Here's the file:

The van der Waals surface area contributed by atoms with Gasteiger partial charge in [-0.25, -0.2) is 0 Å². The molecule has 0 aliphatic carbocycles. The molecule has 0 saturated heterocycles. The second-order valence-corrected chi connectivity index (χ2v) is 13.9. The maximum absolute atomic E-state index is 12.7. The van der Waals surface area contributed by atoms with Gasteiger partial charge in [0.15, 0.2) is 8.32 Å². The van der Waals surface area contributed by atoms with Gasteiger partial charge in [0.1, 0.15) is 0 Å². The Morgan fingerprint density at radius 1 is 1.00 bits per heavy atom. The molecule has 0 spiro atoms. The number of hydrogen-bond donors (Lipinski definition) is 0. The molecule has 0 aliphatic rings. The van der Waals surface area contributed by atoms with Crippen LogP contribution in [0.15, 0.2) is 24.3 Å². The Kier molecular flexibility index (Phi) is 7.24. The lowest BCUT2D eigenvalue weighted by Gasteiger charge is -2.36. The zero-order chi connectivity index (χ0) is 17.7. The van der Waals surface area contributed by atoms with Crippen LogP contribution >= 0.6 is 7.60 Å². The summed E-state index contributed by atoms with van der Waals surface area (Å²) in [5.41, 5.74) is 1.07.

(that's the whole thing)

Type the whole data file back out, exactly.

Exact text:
The van der Waals surface area contributed by atoms with Gasteiger partial charge in [-0.25, -0.2) is 0 Å². The molecule has 0 aliphatic carbocycles. The molecule has 0 saturated heterocycles. The second-order valence-corrected chi connectivity index (χ2v) is 13.9. The maximum absolute atomic E-state index is 12.7. The van der Waals surface area contributed by atoms with Gasteiger partial charge in [0.15, 0.2) is 8.32 Å². The van der Waals surface area contributed by atoms with Gasteiger partial charge in [0.1, 0.15) is 0 Å². The Morgan fingerprint density at radius 1 is 1.00 bits per heavy atom. The molecule has 0 spiro atoms. The number of hydrogen-bond donors (Lipinski definition) is 0. The molecule has 0 aliphatic rings. The van der Waals surface area contributed by atoms with Crippen LogP contribution in [0.15, 0.2) is 24.3 Å². The Kier molecular flexibility index (Phi) is 7.24. The lowest BCUT2D eigenvalue weighted by Gasteiger charge is -2.36. The zero-order chi connectivity index (χ0) is 17.7. The van der Waals surface area contributed by atoms with Crippen LogP contribution >= 0.6 is 7.60 Å². The summed E-state index contributed by atoms with van der Waals surface area (Å²) in [5.41, 5.74) is 1.07.